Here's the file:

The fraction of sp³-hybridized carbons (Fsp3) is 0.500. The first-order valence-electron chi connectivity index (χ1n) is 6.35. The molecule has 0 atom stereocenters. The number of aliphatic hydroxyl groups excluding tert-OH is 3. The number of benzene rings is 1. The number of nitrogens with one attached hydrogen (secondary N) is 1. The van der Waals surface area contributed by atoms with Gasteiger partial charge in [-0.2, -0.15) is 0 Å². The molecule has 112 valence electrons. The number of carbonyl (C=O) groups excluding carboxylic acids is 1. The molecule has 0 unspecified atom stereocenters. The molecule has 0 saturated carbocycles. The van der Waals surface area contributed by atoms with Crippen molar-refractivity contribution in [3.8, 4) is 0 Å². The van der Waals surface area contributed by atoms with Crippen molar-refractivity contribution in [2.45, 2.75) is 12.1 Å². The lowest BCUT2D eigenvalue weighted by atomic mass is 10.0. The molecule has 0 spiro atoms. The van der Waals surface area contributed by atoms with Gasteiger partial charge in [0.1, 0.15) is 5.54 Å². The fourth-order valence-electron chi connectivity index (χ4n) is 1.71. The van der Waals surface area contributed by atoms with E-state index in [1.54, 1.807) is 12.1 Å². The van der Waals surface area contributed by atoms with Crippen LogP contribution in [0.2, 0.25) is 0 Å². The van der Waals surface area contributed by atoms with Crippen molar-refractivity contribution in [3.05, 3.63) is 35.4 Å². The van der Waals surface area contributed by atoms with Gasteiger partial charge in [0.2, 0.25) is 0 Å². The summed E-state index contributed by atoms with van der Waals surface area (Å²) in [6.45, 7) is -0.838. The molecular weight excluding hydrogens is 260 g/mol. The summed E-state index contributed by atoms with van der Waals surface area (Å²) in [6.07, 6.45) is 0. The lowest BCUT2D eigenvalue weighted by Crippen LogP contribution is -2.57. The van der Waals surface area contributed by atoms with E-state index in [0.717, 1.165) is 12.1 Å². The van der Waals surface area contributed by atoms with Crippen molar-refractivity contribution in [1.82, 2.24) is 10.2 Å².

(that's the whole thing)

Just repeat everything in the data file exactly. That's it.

The fraction of sp³-hybridized carbons (Fsp3) is 0.500. The first-order valence-electron chi connectivity index (χ1n) is 6.35. The molecule has 0 atom stereocenters. The number of aliphatic hydroxyl groups excluding tert-OH is 3. The number of benzene rings is 1. The number of nitrogens with one attached hydrogen (secondary N) is 1. The van der Waals surface area contributed by atoms with Gasteiger partial charge in [-0.2, -0.15) is 0 Å². The molecule has 112 valence electrons. The number of carbonyl (C=O) groups excluding carboxylic acids is 1. The molecule has 0 unspecified atom stereocenters. The molecule has 0 saturated carbocycles. The van der Waals surface area contributed by atoms with Crippen molar-refractivity contribution in [3.8, 4) is 0 Å². The van der Waals surface area contributed by atoms with Crippen molar-refractivity contribution in [2.45, 2.75) is 12.1 Å². The lowest BCUT2D eigenvalue weighted by atomic mass is 10.0. The molecule has 0 spiro atoms. The van der Waals surface area contributed by atoms with Gasteiger partial charge in [0.1, 0.15) is 5.54 Å². The fourth-order valence-electron chi connectivity index (χ4n) is 1.71. The van der Waals surface area contributed by atoms with E-state index in [1.54, 1.807) is 12.1 Å². The van der Waals surface area contributed by atoms with Crippen LogP contribution in [0.2, 0.25) is 0 Å². The van der Waals surface area contributed by atoms with Crippen molar-refractivity contribution in [3.05, 3.63) is 35.4 Å². The van der Waals surface area contributed by atoms with Gasteiger partial charge in [0.2, 0.25) is 0 Å². The summed E-state index contributed by atoms with van der Waals surface area (Å²) in [6.45, 7) is -0.838. The molecular weight excluding hydrogens is 260 g/mol. The summed E-state index contributed by atoms with van der Waals surface area (Å²) in [6.07, 6.45) is 0. The lowest BCUT2D eigenvalue weighted by Crippen LogP contribution is -2.57. The van der Waals surface area contributed by atoms with E-state index in [0.717, 1.165) is 12.1 Å². The van der Waals surface area contributed by atoms with Crippen molar-refractivity contribution in [1.82, 2.24) is 10.2 Å².